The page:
Abstract: We study the link between firms’ productivity and the wages firms pay. Guided by labor market sorting theory, we infer firm productivity from estimating firm-level production functions, taking into account that worker ability and firm productivity may interact at the match level. Using German data, we find that high wages are not necessarily a reflection of high firm productivity. Observed worker transitions towards higher wages are sometimes directed downwards on the firm-productivity ladder. Worker sorting into high-productivity firms is thus less pronounced than sorting into high-wage firms. Consequently, an implication of increasing wage sorting could be decreasing allocative efficiency.
    Keywords: Assortative Matching, Labor Market Sorting, Wage Inequality, Job Mobility, Unobserved Heterogeneity, Firm Productivity, Production Function Estimation
    JEL: J24 J31 J40 J62 J64 L25
    Date: 2021–03–15
  8. By: Susanto Basu (Boston College); Luigi Pascali (Universitat Pompeu Fabra and University of Warwick); Fabio Schiantarelli (Boston College); Luis Serven (CEMFI, Centro de Estudios Monetarios y Financieros)
    Abstract: We show that the welfare of a country's infinitely-lived representative consumer is summarized, to a first order, by total factor productivity (TFP), appropriately defined, and by the capital stock per capita. The result holds for both closed and open economies, regardless of the type of production technology and the degree of product market competition. Welfare-relevant TFP needs to be constructed with prices and quantities as perceived by consumers, not firms. Thus, factor shares need to be calculated using after-tax wages and rental rates. We use these results to calculate welfare gaps and growth rates in a sample of advanced countries with high-quality data on output, hours worked, and capital. We also present evidence for a broader sample that includes both advanced and developing countries.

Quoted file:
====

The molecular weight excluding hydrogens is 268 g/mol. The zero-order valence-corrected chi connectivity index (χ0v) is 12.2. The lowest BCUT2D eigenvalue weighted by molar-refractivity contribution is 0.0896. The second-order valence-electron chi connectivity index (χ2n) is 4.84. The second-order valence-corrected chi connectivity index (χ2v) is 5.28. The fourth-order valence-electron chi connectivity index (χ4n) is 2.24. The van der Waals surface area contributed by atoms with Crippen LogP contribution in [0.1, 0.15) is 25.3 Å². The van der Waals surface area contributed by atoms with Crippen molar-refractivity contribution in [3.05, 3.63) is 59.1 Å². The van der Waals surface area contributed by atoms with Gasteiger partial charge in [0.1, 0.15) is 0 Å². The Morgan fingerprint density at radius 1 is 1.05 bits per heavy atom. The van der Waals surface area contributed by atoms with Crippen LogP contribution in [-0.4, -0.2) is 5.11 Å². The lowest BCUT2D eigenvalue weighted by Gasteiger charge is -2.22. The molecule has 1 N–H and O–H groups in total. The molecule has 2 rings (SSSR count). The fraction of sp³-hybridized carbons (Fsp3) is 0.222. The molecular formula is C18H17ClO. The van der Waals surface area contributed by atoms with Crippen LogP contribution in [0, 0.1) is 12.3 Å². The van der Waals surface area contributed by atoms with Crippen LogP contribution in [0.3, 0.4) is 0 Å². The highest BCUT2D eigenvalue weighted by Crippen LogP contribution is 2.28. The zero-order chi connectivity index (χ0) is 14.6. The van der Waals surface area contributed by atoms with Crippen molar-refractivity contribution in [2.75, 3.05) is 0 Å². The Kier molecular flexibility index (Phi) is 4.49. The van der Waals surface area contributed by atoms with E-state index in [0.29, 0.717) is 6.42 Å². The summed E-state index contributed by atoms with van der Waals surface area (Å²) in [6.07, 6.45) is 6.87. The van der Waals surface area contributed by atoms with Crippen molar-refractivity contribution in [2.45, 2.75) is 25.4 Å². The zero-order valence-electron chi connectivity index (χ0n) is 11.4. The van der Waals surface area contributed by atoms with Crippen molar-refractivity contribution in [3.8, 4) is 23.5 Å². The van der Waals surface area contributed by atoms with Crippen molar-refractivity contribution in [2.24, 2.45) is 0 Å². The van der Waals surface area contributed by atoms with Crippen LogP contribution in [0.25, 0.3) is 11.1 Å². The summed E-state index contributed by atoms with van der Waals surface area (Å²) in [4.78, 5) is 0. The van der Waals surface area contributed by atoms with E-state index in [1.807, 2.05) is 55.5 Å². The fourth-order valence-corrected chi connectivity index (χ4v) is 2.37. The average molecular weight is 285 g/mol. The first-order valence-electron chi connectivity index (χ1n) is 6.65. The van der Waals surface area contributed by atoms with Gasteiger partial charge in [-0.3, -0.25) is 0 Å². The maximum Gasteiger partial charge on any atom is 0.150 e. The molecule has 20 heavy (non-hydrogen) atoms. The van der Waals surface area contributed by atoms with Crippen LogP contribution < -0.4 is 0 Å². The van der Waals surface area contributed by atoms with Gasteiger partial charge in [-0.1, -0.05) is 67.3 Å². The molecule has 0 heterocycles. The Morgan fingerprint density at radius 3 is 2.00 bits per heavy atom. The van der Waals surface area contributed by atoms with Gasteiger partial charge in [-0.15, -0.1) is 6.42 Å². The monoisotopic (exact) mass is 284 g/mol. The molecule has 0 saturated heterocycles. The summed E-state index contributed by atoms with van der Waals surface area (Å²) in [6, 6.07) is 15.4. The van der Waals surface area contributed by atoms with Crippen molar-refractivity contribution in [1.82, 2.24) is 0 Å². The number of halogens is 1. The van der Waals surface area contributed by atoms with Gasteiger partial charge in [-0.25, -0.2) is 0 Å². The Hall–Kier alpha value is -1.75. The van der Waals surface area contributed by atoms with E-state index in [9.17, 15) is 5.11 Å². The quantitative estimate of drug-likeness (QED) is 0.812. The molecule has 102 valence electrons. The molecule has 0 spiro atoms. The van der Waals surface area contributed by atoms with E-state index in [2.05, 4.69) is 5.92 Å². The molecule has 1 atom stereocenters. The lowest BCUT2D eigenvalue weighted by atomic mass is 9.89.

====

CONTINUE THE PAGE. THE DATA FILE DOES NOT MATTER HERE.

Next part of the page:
Keywords: Productivity, welfare, TFP, Solow residual.
    JEL: D24 D90 E20 O47
    Date: 2020–06
  9. By: Ahmad, Issam Abdo (Lebanese American University); Fakih, Ali (Lebanese American University)
    Abstract: This paper attempts to study the relationship between firm legal form and firm performance in the Middle East and North Africa Region (MENA) using the World Bank Enterprise Survey (WBES) database. Our analysis shows that open shareholding, closed shareholding, partnership, and limited partnership companies demonstrate an advantage in terms of annual sales and annual productivity growth rates over sole proprietorship firms, and that medium-sized and large-sized firms also demonstrate an advantage over small ones. Our analysis also shows that foreign ownership, exporting activities, the usage of the web in communication with clients and suppliers, and the presence of full-time workers positively affect firm performance. These findings are robust when running the analysis for firms with female participation in ownership. This paper provides directions for strategists targeting at improving the performance of firms.
    Keywords: legal form, firm performance, MENA region
    JEL: C10 G30 L25
    Date: 2021–03
  10. By: Roy, Chandan; Roy Mukherjee, Sanchari